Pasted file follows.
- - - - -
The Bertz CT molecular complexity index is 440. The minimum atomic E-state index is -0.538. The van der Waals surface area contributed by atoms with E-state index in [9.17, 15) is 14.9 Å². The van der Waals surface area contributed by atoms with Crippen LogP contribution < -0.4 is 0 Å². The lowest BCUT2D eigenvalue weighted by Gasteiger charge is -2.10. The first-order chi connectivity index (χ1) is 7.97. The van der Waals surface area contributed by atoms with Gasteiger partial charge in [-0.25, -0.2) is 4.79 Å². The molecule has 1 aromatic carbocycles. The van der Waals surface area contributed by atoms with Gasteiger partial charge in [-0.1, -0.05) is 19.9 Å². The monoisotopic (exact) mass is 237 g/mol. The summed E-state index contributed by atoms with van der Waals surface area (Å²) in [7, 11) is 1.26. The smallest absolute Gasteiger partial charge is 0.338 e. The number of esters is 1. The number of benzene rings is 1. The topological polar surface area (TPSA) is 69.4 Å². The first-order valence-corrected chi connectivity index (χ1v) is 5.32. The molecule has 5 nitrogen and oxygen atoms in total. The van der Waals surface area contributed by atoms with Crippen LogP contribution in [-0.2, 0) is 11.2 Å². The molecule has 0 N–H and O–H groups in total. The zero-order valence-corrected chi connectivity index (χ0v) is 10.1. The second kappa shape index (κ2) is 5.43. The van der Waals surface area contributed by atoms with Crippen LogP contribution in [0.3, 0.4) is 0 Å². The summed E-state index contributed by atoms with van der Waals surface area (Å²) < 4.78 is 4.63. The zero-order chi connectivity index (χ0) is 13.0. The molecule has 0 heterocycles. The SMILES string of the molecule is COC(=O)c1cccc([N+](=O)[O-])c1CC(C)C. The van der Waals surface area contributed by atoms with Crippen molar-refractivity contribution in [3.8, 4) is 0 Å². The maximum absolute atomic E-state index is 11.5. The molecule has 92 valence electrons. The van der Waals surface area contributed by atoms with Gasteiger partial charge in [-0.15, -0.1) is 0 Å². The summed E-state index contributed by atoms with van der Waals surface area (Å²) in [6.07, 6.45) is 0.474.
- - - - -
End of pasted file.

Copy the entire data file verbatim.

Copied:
The Bertz CT molecular complexity index is 440. The minimum atomic E-state index is -0.538. The van der Waals surface area contributed by atoms with E-state index in [9.17, 15) is 14.9 Å². The van der Waals surface area contributed by atoms with Crippen LogP contribution < -0.4 is 0 Å². The lowest BCUT2D eigenvalue weighted by Gasteiger charge is -2.10. The first-order chi connectivity index (χ1) is 7.97. The van der Waals surface area contributed by atoms with Gasteiger partial charge in [-0.25, -0.2) is 4.79 Å². The molecule has 1 aromatic carbocycles. The van der Waals surface area contributed by atoms with Gasteiger partial charge in [-0.1, -0.05) is 19.9 Å². The monoisotopic (exact) mass is 237 g/mol. The summed E-state index contributed by atoms with van der Waals surface area (Å²) in [7, 11) is 1.26. The smallest absolute Gasteiger partial charge is 0.338 e. The number of esters is 1. The number of benzene rings is 1. The topological polar surface area (TPSA) is 69.4 Å². The first-order valence-corrected chi connectivity index (χ1v) is 5.32. The molecule has 5 nitrogen and oxygen atoms in total. The van der Waals surface area contributed by atoms with Crippen LogP contribution in [-0.2, 0) is 11.2 Å². The molecule has 0 N–H and O–H groups in total. The zero-order valence-corrected chi connectivity index (χ0v) is 10.1. The second kappa shape index (κ2) is 5.43. The van der Waals surface area contributed by atoms with Crippen LogP contribution in [0.3, 0.4) is 0 Å². The summed E-state index contributed by atoms with van der Waals surface area (Å²) < 4.78 is 4.63. The zero-order chi connectivity index (χ0) is 13.0. The molecule has 0 heterocycles. The SMILES string of the molecule is COC(=O)c1cccc([N+](=O)[O-])c1CC(C)C. The van der Waals surface area contributed by atoms with Crippen molar-refractivity contribution in [3.8, 4) is 0 Å². The maximum absolute atomic E-state index is 11.5. The molecule has 92 valence electrons. The van der Waals surface area contributed by atoms with Gasteiger partial charge in [-0.15, -0.1) is 0 Å². The summed E-state index contributed by atoms with van der Waals surface area (Å²) in [6.07, 6.45) is 0.474.